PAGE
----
The Dingling Tomb Ding-Ling is the only tomb of the thirteen to be exacavated. Buried here are three individuals; Emperor Wan-li (died 1620), Empress Wang (died 1620), and another Empress Wang (died 1611). The Emperor Wan-li was the last of the great Ming Emperors, reigning 48 years, longer than any Chinese Emperor since the Han Emperor Wu of the 2nd century B.C. Alongside him are his wife and 1st concubine.
The excavations took place from 1956-58 under the direction of Dr. Hsia Nai of the Peking Institute of Archaeology. Though despoiled by vandals, the burial chambers were undisturbed. The archaeologists’ first priority was to find the door to the tomb chambers. Random digging could have collapsed the tomb chamber, so the exit door door had to first be located.
Fortunately, luck was on their side. A stele left by the original builders was discovered with the inscription “the wall is 16 chang away and 3.5 chang down.” It had been left by workers who had simply forgotton to remove it when the tomb was sealed. The archaeologists followed the instructions and discovered a door in the proper place. It was sealed with an ingeneous lock that had swung into place when the doors were originally closed. The archaeologists removed it by inserting a pole between the cracks and lifting it off its hinges.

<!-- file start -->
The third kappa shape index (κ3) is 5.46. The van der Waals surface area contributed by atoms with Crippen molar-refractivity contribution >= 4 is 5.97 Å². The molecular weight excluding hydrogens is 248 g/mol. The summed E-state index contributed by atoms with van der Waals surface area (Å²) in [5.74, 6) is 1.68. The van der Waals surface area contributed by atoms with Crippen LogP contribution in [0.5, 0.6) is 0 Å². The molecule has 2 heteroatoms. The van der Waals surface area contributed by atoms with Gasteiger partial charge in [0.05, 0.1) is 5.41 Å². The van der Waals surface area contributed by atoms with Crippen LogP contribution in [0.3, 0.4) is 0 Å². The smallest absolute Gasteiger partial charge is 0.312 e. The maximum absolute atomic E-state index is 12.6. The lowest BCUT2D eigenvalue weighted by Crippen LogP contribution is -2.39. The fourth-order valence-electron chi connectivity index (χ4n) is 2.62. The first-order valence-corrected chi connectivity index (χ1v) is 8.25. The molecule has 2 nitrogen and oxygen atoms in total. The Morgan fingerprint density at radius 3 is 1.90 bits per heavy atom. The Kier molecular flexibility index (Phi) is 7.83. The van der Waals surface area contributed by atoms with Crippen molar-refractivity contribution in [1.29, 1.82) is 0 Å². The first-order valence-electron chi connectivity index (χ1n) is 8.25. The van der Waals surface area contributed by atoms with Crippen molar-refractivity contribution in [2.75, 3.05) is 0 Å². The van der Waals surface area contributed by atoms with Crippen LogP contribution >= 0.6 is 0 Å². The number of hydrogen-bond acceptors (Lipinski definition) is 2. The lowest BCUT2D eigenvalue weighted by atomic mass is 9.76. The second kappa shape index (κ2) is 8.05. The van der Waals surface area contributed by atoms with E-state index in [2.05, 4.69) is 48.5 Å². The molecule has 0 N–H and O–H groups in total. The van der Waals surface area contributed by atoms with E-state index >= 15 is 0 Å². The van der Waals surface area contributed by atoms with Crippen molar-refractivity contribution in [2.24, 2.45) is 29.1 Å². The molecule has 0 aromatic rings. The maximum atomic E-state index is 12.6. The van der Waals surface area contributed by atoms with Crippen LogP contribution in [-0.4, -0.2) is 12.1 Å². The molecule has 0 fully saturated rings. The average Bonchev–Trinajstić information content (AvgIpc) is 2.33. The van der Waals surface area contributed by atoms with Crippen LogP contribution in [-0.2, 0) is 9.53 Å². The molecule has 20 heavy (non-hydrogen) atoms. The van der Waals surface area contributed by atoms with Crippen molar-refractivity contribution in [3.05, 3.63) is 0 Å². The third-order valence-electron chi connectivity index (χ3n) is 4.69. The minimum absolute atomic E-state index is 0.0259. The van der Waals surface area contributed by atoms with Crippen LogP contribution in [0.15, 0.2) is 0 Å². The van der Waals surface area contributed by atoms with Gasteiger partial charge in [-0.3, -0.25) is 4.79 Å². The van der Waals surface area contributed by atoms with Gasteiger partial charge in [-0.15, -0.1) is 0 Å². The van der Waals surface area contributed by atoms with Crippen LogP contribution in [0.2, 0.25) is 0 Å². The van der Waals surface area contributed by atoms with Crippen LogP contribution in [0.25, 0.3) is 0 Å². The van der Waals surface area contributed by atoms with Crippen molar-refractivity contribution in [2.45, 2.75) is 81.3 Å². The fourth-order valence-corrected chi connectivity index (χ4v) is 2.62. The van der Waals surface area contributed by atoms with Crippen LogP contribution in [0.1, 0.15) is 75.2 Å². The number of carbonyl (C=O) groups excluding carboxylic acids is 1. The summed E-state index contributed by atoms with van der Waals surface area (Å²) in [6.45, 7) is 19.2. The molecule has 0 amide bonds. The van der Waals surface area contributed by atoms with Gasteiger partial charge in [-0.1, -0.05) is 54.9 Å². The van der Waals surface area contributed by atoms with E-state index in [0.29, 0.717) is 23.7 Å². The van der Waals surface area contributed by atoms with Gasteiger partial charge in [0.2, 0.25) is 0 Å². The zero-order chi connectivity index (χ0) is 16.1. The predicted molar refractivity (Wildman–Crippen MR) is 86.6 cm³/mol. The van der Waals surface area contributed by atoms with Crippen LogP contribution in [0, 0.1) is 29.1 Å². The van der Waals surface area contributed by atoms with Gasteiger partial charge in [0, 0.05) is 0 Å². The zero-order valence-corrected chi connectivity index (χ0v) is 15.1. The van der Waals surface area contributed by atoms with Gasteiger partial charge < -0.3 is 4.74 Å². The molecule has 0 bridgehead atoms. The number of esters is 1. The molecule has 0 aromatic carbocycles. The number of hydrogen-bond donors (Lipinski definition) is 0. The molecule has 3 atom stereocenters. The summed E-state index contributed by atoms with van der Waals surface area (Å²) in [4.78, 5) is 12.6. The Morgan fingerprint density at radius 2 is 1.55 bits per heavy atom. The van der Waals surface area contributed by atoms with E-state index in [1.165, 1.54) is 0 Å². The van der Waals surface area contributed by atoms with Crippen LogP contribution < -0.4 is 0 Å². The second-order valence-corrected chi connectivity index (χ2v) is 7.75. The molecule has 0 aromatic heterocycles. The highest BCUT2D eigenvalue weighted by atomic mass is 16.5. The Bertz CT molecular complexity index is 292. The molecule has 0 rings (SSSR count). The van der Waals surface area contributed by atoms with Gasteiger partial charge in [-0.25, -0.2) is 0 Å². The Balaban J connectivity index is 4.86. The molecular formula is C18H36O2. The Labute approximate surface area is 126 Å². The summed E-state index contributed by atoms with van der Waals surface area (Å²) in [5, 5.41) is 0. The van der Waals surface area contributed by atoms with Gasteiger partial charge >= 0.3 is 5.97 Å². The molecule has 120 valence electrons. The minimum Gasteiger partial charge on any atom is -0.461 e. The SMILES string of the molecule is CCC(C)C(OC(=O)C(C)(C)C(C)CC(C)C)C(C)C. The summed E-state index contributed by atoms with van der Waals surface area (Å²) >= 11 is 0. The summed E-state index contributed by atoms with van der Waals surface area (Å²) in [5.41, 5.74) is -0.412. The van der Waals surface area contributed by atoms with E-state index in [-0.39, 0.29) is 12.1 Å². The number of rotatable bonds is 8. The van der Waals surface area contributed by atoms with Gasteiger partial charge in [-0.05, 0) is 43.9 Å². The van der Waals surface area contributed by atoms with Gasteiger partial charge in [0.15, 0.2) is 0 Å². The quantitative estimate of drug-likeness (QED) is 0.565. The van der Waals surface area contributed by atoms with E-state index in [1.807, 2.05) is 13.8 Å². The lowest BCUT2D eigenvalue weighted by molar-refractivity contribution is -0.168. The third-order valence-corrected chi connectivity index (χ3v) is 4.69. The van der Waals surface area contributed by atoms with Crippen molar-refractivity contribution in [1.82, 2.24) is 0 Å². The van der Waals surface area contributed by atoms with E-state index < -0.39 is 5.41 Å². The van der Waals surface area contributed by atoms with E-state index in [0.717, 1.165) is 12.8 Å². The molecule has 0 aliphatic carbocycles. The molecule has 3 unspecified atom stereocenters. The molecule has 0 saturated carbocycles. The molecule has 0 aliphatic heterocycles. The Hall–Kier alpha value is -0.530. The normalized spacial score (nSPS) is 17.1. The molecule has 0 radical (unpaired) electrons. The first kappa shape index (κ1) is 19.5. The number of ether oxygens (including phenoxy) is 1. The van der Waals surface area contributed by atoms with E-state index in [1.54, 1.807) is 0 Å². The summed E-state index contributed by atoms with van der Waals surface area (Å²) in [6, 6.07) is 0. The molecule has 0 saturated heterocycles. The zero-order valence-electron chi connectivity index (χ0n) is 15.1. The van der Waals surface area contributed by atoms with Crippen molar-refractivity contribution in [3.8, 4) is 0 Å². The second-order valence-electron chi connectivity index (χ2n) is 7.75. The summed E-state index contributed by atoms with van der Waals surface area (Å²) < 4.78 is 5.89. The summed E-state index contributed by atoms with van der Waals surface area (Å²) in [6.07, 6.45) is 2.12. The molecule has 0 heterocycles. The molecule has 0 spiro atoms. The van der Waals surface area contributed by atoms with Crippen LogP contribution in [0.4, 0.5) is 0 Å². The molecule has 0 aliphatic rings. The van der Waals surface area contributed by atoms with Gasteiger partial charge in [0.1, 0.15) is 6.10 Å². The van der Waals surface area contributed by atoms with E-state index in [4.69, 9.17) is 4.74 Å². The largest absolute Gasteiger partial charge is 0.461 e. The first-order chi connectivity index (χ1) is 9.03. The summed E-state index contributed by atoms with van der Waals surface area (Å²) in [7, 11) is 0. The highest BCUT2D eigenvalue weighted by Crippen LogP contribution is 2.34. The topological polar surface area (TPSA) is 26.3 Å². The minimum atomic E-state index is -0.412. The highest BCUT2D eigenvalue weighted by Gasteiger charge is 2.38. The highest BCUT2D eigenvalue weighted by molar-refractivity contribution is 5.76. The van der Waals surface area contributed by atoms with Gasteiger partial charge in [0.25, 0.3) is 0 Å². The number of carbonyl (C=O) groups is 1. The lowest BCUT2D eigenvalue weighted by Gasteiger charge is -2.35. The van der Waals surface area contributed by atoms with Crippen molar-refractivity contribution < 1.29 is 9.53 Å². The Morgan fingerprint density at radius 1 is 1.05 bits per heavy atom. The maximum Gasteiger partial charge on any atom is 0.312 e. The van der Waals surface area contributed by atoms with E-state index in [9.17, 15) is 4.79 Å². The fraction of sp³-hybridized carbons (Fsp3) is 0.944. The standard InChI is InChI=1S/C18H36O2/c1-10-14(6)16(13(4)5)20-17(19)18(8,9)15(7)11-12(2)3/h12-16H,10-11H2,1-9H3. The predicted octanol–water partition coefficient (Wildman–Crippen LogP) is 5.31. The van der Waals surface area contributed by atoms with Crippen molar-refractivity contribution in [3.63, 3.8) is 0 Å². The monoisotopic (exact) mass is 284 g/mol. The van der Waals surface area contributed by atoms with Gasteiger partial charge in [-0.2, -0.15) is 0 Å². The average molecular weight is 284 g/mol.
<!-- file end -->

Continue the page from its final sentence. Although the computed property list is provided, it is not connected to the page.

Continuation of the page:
Inside, nothing had been disturbed since the tomb was sealed in 1620. It was completely dry. An enormous variety of treasure lay in the inner rooms. The vaults were self-supporting with carefully fitted marble stonework. Adjacent to the treasure and the three bodies were “eternal lamps” to sustain the spirit of the dead, filled with oil, which had gone out soon after the doors were sealed.
Unfortunately, most of the artifacts have been removed from the inner chambers, so that there is little left to see when one visits today. Also, the underground chambers are accessable from an ugly modern staircase, which partly spoils the experience.